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Appendix A INTERPRETATION OF DIAGNOSTIC RESULTS Establishing and Comparing Test Performance Properly establishing and then understanding the performance of diagnostic tests is crucial to the design and operation of infection control and eradication campaigns incorporating these tests. Most diagnostic tests are imperfect, so that often a test result cannot be interpreted with certainty, and properly establishing test performance is technically demanding and expensive. This is particularly true for many Johne’s disease (JD) tests, which undoubtedly has impeded JD control and eradication efforts. A test result is often classified into a category, such as positive or negative. For bacterial culture, a positive test may be the appearance of colonies on the medium that has a colony morphology consistent with that of the bacteria of interest within the appropriate timeframe. A negative test would be the failure of growth of any colonies with the appropriate morphology to appear by the time incubation is ended. For a serologic test such as Enzyme-Linked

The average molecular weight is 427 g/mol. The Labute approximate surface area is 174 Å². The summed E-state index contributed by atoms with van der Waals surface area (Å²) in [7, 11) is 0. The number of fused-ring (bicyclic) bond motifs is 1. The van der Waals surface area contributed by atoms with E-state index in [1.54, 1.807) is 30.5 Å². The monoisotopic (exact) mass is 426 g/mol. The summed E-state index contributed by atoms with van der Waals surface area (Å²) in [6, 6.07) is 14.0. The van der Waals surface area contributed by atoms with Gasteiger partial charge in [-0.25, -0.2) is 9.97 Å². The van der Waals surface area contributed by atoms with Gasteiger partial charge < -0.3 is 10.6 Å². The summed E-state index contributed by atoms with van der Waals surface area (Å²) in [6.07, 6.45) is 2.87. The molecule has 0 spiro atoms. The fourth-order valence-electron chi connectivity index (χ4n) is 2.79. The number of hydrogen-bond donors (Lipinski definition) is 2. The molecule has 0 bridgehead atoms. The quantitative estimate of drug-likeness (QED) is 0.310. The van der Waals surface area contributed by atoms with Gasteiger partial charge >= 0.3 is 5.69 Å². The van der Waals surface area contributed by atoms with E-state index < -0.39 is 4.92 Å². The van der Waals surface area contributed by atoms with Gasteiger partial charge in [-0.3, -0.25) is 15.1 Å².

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Immunosorbent Assay (ELISA), a positive test result might be the appearance of a particular color marker of sufficient intensity (optical density) that it is above a cutoff value. In this example, a negative test result would be when the color intensity is below the cutoff value. Further, because of the many variables affecting the test mechanics, the actual cutoff value for each run usually has to be calculated from control results within that test run. The mechanics of many of these tests are sufficiently complex and resource intensive that their performance is often laboratory- and operator-dependent, making protocol standardization difficult at best. When test outcomes are classified as positive or negative, present or absent, the result can be wrong in two ways. A positive result can be a true positive, correct, or a false positive, wrong. A false positive occurs when the condition being tested for is actually not present in the animal, but the test indicates that it is. For example, in the case of fecal bacterial culture, a false positive could occur when organisms in contaminated feed or water are consumed by an animal, and then pass through the animal rather than infect it (e.g., Sweeney et al., 1992a). Alternatively, false positive cultures could occur from accidental laboratory contamination or other error. In the case of a serologic test such as ELISA, the false positive result could occur because the animal responded to an antigen in their environment that is immunologically similar to the target antigen from Map that is used in the test. A negative test result can be a true negative or a false negative. A false negative test means that the condition is present in the animal but the test indicates that it is not. In the case of fecal culture, a false negative could occur because the number of organisms in the fecal specimen is too few to be detected, but the animal is infected (e.g., Whitlock et al., 2000b). In the case of serologic tests, the test could be a false negative because an infected animal has not mounted the particular immune response that the test detects, or has mounted a weak immune response that is below the threshold of detection as a positive result. The measure that is most useful when interpreting an uncertain test result is the predictive value, which is the likelihood that a test result is correct. The positive predictive value (PPV) is defined as the likelihood that a positive test result is a true positive and the negative predictive value (NPV) is defined as the likelihood that a negative test result is a true negative (Last, 1995). These predictive values depend on the prevalence of the condition being tested for in the population being tested, meaning both PPV and NPV are different when the test is used in an uninfected group compared to when the test is used in an infected group with a high prevalence. Intuitively, a positive test is more likely to be a false positive in a herd without any history of having any animals diagnosed with the infection. Similarly, a negative test is more likely to be a false negative in a herd with a history of having many animals with confirmed disease. As a consequence, predictive values are not useful for comparing test performance across groups of animals with significantly different infection prevalences.